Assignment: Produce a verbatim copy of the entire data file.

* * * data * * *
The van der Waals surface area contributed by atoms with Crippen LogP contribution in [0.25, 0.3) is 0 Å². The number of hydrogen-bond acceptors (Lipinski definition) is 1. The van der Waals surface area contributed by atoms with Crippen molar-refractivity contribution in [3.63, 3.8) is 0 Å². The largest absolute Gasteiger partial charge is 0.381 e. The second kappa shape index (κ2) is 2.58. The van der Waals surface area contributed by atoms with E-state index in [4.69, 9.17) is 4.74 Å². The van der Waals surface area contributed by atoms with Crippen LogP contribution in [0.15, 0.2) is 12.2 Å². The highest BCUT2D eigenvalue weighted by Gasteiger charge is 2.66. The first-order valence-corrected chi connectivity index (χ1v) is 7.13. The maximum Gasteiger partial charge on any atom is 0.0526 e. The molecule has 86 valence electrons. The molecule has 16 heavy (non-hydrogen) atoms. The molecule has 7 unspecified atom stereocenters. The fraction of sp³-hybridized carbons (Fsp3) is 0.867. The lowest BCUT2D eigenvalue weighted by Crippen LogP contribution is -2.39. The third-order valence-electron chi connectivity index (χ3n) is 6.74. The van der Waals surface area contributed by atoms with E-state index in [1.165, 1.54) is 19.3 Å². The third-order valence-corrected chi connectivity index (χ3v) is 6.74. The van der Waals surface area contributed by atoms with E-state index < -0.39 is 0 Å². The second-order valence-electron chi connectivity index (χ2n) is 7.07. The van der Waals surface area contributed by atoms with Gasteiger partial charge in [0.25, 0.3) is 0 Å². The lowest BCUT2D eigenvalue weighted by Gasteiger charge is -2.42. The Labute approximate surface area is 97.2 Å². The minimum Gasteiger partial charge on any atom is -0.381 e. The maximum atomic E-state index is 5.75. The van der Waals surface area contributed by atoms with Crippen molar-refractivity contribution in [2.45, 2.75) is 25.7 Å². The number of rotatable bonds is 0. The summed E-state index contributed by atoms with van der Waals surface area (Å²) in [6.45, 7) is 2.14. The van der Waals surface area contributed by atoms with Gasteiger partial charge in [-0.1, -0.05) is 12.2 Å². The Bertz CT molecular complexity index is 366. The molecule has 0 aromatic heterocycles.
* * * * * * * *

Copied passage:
The van der Waals surface area contributed by atoms with Crippen LogP contribution in [0.25, 0.3) is 0 Å². The number of hydrogen-bond acceptors (Lipinski definition) is 1. The van der Waals surface area contributed by atoms with Crippen molar-refractivity contribution in [3.63, 3.8) is 0 Å². The largest absolute Gasteiger partial charge is 0.381 e. The second kappa shape index (κ2) is 2.58. The van der Waals surface area contributed by atoms with E-state index in [4.69, 9.17) is 4.74 Å². The van der Waals surface area contributed by atoms with Crippen LogP contribution in [0.15, 0.2) is 12.2 Å². The highest BCUT2D eigenvalue weighted by Gasteiger charge is 2.66. The first-order valence-corrected chi connectivity index (χ1v) is 7.13. The maximum Gasteiger partial charge on any atom is 0.0526 e. The molecule has 86 valence electrons. The molecule has 16 heavy (non-hydrogen) atoms. The molecule has 7 unspecified atom stereocenters. The fraction of sp³-hybridized carbons (Fsp3) is 0.867. The lowest BCUT2D eigenvalue weighted by Crippen LogP contribution is -2.39. The third-order valence-electron chi connectivity index (χ3n) is 6.74. The van der Waals surface area contributed by atoms with E-state index in [1.165, 1.54) is 19.3 Å². The third-order valence-corrected chi connectivity index (χ3v) is 6.74. The van der Waals surface area contributed by atoms with E-state index < -0.39 is 0 Å². The second-order valence-electron chi connectivity index (χ2n) is 7.07. The van der Waals surface area contributed by atoms with Gasteiger partial charge in [0.25, 0.3) is 0 Å². The lowest BCUT2D eigenvalue weighted by Gasteiger charge is -2.42. The Labute approximate surface area is 97.2 Å². The minimum Gasteiger partial charge on any atom is -0.381 e. The maximum atomic E-state index is 5.75. The van der Waals surface area contributed by atoms with Crippen molar-refractivity contribution in [2.45, 2.75) is 25.7 Å². The number of rotatable bonds is 0. The summed E-state index contributed by atoms with van der Waals surface area (Å²) in [6.45, 7) is 2.14. The van der Waals surface area contributed by atoms with Gasteiger partial charge in [-0.1, -0.05) is 12.2 Å². The Bertz CT molecular complexity index is 366. The molecule has 0 aromatic heterocycles.